Finally, Colin presented on the Right to be Forgotten and the Right to be Remembered. He gave an overview of the legal base of the Right to be Forgotten in the EU. He also asked students to consider the differences between delisting and deleting, and the potential negative effects of obscuring information.
In the second part of his presentation, Colin discussed terrorist attacks and Facebook’s safety check feature as a way to explore the idea of the Right to be Remembered. He noted that most terrorist attacks do not make news in the West, and asked what it means when Facebook is able to control which events warrant the safety check feature and which don’t. Like Guillermo, he ended by asking if there is value in forgetting.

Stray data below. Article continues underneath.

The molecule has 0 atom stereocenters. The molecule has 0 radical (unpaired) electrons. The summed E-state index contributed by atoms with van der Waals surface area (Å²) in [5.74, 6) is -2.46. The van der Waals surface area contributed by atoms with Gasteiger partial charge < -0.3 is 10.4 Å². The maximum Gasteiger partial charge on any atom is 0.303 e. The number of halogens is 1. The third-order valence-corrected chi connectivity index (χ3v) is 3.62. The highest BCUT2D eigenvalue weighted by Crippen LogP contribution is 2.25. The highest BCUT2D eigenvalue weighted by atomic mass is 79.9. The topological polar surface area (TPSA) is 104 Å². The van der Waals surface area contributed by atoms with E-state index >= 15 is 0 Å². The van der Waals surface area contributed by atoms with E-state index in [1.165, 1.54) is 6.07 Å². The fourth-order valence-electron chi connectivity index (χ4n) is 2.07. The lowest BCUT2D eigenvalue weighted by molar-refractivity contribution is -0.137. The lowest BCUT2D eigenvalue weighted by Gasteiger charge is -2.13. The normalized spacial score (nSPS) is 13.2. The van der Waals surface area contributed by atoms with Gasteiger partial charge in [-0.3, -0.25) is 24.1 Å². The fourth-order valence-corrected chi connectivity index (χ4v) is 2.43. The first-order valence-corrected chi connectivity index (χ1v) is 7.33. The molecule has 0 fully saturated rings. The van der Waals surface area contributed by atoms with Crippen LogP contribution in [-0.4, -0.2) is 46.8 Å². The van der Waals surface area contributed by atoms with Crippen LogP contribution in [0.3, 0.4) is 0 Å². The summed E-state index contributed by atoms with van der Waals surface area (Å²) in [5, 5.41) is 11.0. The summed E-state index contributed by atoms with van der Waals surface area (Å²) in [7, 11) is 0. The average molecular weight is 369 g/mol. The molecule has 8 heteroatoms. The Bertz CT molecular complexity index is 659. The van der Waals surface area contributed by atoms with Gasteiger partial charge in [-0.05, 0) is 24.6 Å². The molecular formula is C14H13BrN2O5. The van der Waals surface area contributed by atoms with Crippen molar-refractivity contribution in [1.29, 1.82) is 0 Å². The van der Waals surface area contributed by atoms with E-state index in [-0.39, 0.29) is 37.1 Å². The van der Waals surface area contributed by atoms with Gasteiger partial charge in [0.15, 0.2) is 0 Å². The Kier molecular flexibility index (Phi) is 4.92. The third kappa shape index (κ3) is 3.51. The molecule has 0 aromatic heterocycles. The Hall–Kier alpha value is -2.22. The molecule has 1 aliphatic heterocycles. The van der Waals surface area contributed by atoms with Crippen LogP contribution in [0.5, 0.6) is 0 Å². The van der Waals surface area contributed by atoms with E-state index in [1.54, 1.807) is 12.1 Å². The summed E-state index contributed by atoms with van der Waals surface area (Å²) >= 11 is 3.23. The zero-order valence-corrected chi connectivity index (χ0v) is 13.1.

“Although much technology, especially since the Memex, has focused on enhancing human ability to remember, perhaps we need to secure our ability to forget. Perhaps this ability to forget is not our flaw, but our bliss; that which essentially makes us human.” — Taeyoon Choi, Poetic Computation Reader
Day 2: Logic Gates!
For Week 4 of Taeyoon Choi’s Handmaking Computerclass, students graduated from paper circuits to breadboards, but not without showing off their inventive paper AND, NAND, and OR gates from the week before.
After the students shared their homework, Taeyoon talked about the difference between TTL (transistor-transistor logic) and CMOS (complementary metal oxide semiconductor) integrated circuits. In short, TTL chips are truer to the discrete components, they consume more power and are a bit less hardier than CMOS chips, but CMOS chips allow a greater density of logic gates and are, therefore, the basis of many electronics products today.
Next, Taeyoon introduced the class to breadboard prototyping and the 14 pin, 4 NAND gate integrated circuit (IC). He then asked students to recreate AND, NOT, OR, XOR logic gates using only the IC and two push button signals.
Day 3 (Morning): Text manipulation with Sam Lavigne